Something that decisively chose the subject matter of my column this week was the fact that I wondered whether the subject matter itself was passé. “Has this been covered too many times to have an original angle?” I asked myself, before realising that the last thing that mattered about this subject was whether there could be a new angle. The thing that mattered most, in contrast, was that people keep talking about it. That subject is Female Genital Mutilation (FGM).
FGM is the partial or total removal of external female genitalia, undertaken for many different reasons by a variety of ethnic groups. Whilst in the mind of the public the practice of FGM is concentrated most in the continent of Africa, it’s also present in many countries across Asia, including the Middle East. ISIS have allegedly released a fatwa requiring the practice in the conquered city of Mosul, and this has hit the headlines only months after a report by City University estimates that as many as one in 20 women in Southwark has undergone the procedure.
So why is this not getting the recognition it deserves? Of course in certain sections of the population there are campaigns, publicity drives and real action, but I can’t comprehend that an imperceptible shake of the head and a trite ‘isn’t it terrible’ is deemed enough amongst others.
The Trust for London has spearheaded an FGM initiative which has located the community level as intrinsic to wiping out the practice in England. It notes that bringing together religious leaders and providing safe spaces for young women are integral steps to dismissing the concept of its religious necessity and empowering young women to understand the damaging patriarchal ideology behind it. Despite this amazing work, FGM is still a very real part of everyday life for diverse groups of women in London and one charity alone is not enough to put a stop. So where are the men in the suits?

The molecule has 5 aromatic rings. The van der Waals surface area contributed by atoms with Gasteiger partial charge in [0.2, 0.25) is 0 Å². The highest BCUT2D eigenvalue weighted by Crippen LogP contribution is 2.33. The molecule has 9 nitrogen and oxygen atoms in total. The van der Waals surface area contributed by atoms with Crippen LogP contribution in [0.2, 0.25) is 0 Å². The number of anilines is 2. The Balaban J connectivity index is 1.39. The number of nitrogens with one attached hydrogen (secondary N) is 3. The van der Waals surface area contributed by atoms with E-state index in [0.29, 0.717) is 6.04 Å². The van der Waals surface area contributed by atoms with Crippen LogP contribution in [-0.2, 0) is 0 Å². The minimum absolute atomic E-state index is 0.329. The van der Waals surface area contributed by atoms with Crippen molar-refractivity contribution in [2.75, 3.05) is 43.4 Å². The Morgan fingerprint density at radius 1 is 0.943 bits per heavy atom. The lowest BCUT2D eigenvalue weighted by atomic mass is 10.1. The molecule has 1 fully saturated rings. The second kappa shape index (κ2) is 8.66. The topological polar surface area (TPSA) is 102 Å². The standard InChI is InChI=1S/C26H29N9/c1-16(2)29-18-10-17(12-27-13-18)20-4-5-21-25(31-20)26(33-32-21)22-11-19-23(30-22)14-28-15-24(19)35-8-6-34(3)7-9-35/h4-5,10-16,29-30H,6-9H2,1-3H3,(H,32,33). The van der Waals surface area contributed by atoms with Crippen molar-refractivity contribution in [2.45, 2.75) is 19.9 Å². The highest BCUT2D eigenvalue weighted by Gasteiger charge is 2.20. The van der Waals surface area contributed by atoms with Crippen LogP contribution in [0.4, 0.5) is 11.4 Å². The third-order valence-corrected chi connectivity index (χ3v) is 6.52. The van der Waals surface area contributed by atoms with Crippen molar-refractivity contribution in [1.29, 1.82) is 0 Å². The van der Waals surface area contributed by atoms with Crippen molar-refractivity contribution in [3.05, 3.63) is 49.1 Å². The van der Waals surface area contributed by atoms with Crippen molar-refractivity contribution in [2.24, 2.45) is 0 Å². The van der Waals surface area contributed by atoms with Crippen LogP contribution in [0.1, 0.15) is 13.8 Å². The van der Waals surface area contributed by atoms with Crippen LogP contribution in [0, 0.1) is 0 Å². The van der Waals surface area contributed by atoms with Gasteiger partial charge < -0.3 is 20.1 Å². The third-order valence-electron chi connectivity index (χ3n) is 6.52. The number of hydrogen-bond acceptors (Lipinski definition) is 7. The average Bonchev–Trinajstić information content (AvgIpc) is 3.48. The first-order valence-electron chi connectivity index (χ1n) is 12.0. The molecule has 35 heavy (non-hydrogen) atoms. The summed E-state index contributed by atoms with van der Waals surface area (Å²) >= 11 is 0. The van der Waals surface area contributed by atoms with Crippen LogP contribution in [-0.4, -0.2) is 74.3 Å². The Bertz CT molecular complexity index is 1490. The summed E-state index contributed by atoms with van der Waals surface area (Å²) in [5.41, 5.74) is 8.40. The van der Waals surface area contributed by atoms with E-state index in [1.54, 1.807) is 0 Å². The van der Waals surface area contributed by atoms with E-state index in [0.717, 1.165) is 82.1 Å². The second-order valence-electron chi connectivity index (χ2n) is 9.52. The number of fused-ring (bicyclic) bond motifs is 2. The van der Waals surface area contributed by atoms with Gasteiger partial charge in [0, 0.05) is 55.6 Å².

The Home Affairs Select Committee’s 2014 report on FGM admits that the limited amount of police investigations into the matter is one problematic aspect of securing prosecution, mentioning that the blank face communities present when faced with outside authority means it’s hard to collect evidence. Referring to ‘deeply embedded social norms’, the report also emphasises fostering networks between the communities involved and wider society. If this is perceived by different research as the most important factor, it seems like the work being done is too little, too late.
Breaking down the barrier between the predominantly ethnic minority communities involved in the practice and the primarily white public services employed to help is the first step to making it more accessible for victims to receive support. To make sure the girls affected are aware of their rights and the criminal status of the practice is also important – being well informed is half the battle.
The debate at the heart of the issue though: why does the multicultural challenge seem to lock such procedures in place, rather than ensuring that people from different cultural backgrounds can learn from each other? The multiculturalist challenge is trickle-down as well as bottom-up, and until the people with the most power take the matter as seriously as it deserves, it’ll be a harder and harder job for the people with the smallest torches to shine a light into the darkest corners.